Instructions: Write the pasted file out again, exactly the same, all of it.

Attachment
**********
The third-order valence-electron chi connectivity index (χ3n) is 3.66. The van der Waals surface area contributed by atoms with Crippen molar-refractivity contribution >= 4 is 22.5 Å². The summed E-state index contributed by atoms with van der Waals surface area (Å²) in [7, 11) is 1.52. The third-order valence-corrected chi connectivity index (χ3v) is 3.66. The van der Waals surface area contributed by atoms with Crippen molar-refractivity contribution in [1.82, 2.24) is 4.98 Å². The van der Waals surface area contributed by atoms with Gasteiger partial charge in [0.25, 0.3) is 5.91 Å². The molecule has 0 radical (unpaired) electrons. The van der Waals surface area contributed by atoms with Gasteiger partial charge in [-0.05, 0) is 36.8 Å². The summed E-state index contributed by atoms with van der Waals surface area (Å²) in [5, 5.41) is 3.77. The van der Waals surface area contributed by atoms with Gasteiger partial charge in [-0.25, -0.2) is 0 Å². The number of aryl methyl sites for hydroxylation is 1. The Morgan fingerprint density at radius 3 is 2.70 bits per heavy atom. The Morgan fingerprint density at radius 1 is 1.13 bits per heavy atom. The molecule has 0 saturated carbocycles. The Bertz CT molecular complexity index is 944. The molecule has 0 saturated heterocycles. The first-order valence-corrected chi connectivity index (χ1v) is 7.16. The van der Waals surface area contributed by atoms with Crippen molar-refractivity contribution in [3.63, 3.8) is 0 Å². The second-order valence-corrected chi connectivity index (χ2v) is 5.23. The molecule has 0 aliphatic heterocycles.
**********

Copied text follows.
The third-order valence-electron chi connectivity index (χ3n) is 3.66. The van der Waals surface area contributed by atoms with Crippen molar-refractivity contribution >= 4 is 22.5 Å². The summed E-state index contributed by atoms with van der Waals surface area (Å²) in [7, 11) is 1.52. The third-order valence-corrected chi connectivity index (χ3v) is 3.66. The van der Waals surface area contributed by atoms with Crippen molar-refractivity contribution in [1.82, 2.24) is 4.98 Å². The van der Waals surface area contributed by atoms with Gasteiger partial charge in [0.25, 0.3) is 5.91 Å². The molecule has 0 radical (unpaired) electrons. The van der Waals surface area contributed by atoms with Gasteiger partial charge in [-0.05, 0) is 36.8 Å². The summed E-state index contributed by atoms with van der Waals surface area (Å²) in [5, 5.41) is 3.77. The van der Waals surface area contributed by atoms with Gasteiger partial charge in [-0.25, -0.2) is 0 Å². The number of aryl methyl sites for hydroxylation is 1. The Morgan fingerprint density at radius 3 is 2.70 bits per heavy atom. The Morgan fingerprint density at radius 1 is 1.13 bits per heavy atom. The molecule has 0 saturated carbocycles. The Bertz CT molecular complexity index is 944. The molecule has 0 saturated heterocycles. The first-order valence-corrected chi connectivity index (χ1v) is 7.16. The van der Waals surface area contributed by atoms with Crippen molar-refractivity contribution in [3.63, 3.8) is 0 Å². The second-order valence-corrected chi connectivity index (χ2v) is 5.23. The molecule has 0 aliphatic heterocycles.